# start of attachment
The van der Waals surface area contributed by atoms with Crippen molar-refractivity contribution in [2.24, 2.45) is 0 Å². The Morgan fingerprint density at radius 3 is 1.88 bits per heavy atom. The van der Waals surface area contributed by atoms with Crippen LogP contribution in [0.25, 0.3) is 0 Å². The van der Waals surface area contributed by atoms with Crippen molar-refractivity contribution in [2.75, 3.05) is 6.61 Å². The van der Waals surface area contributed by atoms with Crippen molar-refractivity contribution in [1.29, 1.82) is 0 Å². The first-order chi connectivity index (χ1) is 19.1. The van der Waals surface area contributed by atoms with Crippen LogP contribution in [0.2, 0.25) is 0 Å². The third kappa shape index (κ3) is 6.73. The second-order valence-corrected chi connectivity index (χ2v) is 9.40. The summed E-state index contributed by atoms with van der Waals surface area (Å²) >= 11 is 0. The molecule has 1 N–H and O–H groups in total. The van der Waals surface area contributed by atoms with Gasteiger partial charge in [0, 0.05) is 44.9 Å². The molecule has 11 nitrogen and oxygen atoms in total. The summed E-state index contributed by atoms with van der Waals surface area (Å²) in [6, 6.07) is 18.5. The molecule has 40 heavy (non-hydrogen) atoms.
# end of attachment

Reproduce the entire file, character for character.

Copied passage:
The van der Waals surface area contributed by atoms with Crippen molar-refractivity contribution in [2.24, 2.45) is 0 Å². The Morgan fingerprint density at radius 3 is 1.88 bits per heavy atom. The van der Waals surface area contributed by atoms with Crippen LogP contribution in [0.25, 0.3) is 0 Å². The van der Waals surface area contributed by atoms with Crippen molar-refractivity contribution in [2.75, 3.05) is 6.61 Å². The van der Waals surface area contributed by atoms with Crippen molar-refractivity contribution in [1.29, 1.82) is 0 Å². The first-order chi connectivity index (χ1) is 19.1. The van der Waals surface area contributed by atoms with Crippen LogP contribution in [0.2, 0.25) is 0 Å². The third kappa shape index (κ3) is 6.73. The second-order valence-corrected chi connectivity index (χ2v) is 9.40. The summed E-state index contributed by atoms with van der Waals surface area (Å²) >= 11 is 0. The molecule has 1 N–H and O–H groups in total. The van der Waals surface area contributed by atoms with Gasteiger partial charge in [0, 0.05) is 44.9 Å². The molecule has 11 nitrogen and oxygen atoms in total. The summed E-state index contributed by atoms with van der Waals surface area (Å²) in [6, 6.07) is 18.5. The molecule has 40 heavy (non-hydrogen) atoms.